Think About What Problems You’re Having
Maybe you’ve experienced some of these pains and this hits close to home, or maybe you moved to Microservices and it was a huge improvement for your team. There are a lot of environments where it is necessary to split out a bunch of services, but it all depends on the problems you’ve having:
Is your pain a result of the struggle to effectively coordinate the changes being made to a single monolithic application by multiple teams? Is the pain you’re feeling unable to be solved by other strategies such as trunk based development? You probably need to split it up, create some services, and consider where Microservices make sense.
Are you feeling a ton of pain because your enormous multi-million-lines-of-code monolith requires a few sacrifices to the gods and takes several days to deploy? You need to split it up and carve out some services.
Does your application have a ton of unrelated functionality all jumbled together into one system? You might need some services, or maybe just smaller applications.
Does your team of 30 engineers seem mired in complexity, have low velocity, and putting the blame on monolithic applications? You probably need to focus first on a better monolith, then look at moving to some services or a set of smaller applications.
As Simon Brown once said “If you can’t build a well-structured monolith, what makes you think Microservices is the answer?”
Shifting The Complexity, Not Removing It
By adopting Microservices or micro-frontends, you’re shifting the complexity, not removing it. In some places the shift is worth it, but if your system isn’t large enough, your teams aren’t numerous enough, and the problems you’re facing aren’t coming from coordinating huge numbers of developers, then splitting your application up into lots of tiny pieces will likely create more headaches than it eliminates.
I’m not saying your small team shouldn’t break things out into reasonably sized services, or that you shouldn’t split up those few applications that have way too much functionality. But for years now I’ve seen too many people push the idea that breaking your system into lots and lots of small pieces will magically solve all of your problems.
You need to clearly understand the challenges that your system is facing, and then make decisions based on whether the added complexity of building distributed systems is going to be offset by the increased velocity of the team as a whole. If you have evidence the tradeoff will be worth it, then carve out services in sizes that make sense based on your business domain and your teams. Just be sure you pay a lot of attention to Microservice best practices, or you’ll end up building a distributed monolith which will bring the worst of all worlds.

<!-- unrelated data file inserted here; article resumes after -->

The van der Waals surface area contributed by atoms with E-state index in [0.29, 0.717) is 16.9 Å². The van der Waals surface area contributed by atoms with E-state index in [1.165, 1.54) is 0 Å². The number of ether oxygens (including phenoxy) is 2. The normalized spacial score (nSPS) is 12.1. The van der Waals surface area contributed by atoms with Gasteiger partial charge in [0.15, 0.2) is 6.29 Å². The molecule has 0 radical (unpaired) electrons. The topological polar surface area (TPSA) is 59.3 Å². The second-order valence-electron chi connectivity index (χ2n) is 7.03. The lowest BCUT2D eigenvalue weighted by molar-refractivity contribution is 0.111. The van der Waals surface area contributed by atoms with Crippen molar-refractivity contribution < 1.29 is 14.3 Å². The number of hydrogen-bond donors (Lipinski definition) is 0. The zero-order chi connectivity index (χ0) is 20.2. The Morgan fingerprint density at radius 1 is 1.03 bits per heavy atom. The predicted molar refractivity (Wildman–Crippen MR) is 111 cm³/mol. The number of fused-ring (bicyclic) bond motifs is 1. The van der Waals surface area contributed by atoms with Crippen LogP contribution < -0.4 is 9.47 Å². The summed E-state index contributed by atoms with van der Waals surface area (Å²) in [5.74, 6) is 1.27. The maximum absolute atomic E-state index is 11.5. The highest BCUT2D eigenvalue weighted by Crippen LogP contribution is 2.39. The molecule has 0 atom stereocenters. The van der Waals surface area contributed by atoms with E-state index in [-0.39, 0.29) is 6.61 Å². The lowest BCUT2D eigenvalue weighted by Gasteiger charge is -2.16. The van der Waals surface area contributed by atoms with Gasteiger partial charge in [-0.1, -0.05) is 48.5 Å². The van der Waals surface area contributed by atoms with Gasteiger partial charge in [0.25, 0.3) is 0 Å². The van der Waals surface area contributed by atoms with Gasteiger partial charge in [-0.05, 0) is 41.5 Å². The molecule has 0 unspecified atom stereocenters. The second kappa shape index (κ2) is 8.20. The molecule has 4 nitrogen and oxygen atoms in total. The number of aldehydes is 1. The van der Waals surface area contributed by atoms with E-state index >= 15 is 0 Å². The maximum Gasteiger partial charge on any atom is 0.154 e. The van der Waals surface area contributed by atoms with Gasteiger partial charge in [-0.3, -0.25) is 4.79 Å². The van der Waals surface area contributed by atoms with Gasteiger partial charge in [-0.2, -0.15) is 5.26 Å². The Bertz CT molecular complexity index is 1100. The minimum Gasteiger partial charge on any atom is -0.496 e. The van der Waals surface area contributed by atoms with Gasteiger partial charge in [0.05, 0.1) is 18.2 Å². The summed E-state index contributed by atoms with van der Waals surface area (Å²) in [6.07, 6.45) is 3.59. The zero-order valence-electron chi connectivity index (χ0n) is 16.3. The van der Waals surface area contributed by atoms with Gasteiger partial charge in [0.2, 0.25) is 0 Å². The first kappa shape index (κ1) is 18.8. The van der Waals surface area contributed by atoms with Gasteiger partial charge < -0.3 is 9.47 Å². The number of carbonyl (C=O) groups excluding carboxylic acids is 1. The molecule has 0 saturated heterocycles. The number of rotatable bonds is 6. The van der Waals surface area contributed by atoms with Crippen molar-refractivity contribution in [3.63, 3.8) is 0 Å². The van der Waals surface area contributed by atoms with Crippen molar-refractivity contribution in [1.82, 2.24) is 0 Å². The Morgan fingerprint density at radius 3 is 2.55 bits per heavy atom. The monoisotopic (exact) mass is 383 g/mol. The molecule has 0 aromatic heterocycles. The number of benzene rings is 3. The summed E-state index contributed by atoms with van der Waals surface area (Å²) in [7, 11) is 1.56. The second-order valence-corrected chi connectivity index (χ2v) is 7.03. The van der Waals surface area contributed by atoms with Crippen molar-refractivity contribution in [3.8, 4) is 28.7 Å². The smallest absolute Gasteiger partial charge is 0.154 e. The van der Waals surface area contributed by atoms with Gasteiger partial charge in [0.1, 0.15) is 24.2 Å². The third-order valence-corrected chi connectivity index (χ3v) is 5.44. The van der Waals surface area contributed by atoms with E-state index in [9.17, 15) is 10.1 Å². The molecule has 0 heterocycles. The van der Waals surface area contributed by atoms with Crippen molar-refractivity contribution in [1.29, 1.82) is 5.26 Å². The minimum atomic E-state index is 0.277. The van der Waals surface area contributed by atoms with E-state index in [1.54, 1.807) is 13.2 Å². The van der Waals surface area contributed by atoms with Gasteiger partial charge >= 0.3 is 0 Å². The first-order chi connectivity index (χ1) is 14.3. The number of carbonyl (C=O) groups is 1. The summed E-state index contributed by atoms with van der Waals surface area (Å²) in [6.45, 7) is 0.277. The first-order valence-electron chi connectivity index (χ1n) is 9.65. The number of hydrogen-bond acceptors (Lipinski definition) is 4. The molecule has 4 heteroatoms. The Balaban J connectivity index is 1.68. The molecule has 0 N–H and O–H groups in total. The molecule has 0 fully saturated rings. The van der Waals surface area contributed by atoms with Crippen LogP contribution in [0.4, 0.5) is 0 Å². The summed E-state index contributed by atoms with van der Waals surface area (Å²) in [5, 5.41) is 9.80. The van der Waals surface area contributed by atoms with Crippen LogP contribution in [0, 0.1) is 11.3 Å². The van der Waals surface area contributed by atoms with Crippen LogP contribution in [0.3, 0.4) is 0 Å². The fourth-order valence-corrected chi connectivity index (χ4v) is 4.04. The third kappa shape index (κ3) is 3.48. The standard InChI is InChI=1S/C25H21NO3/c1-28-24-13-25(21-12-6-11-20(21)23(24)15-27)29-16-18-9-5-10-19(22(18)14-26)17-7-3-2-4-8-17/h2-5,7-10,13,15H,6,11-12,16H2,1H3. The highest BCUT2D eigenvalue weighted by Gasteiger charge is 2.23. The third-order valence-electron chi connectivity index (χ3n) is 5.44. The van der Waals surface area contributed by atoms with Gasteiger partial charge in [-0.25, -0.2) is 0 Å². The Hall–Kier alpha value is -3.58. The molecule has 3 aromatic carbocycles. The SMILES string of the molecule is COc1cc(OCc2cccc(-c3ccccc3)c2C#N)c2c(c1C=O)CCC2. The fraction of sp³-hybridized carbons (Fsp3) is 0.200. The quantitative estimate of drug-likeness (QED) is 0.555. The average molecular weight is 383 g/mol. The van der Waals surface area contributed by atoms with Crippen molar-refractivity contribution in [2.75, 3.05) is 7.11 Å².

Keep in mind as well that this article has also ignored the complexity of moving from a monolith to a set of Microservices, which cannot be understated. This is a process that should be taken with great care, and should be done incrementally.
Sometimes These Challenges Are Necessary
I know that many of you will read the hypothetical I wrote above and say “clearly they did it wrong.” And sure, there were likely many things they did wrong. Every system implementation has a number of wrong choices. But the biggest mistakes they made had nothing to do with their microservice implementation. The biggest mistake they made was implementing dozens of Microservices in an environment with only 20 engineers.
If you’re thinking, “Implementing lots of Microservices on a team with 20 engineers is crazy!” then I agree with you. But this is happening *all over the place*. Microservices have become this generation’s software panacea, and it’s one that some organizations are starting to look at with a more critical eye:
These are just a few examples where companies have decided that the overhead isn’t for them, and while I don’t think it signals an industry shift, it is a sign that there isn’t a single architectural pattern to rule them all.
Examine Critically, Act Carefully
All I ask is that you critically examine the tradeoffs. Think about whether your team will benefit, and then start with small experiments. Split off some services, and see how it goes. Work through the challenges, and move forward when it makes sense. Rinse and repeat. I know that might not jibe with the move-super-fast-and-change-everything mentality of the technology industry these days, but you’ll be happy you took a measured approach.
And finally, it always helps not to take ourselves too seriously, so I’ll leave you with a bit of humor: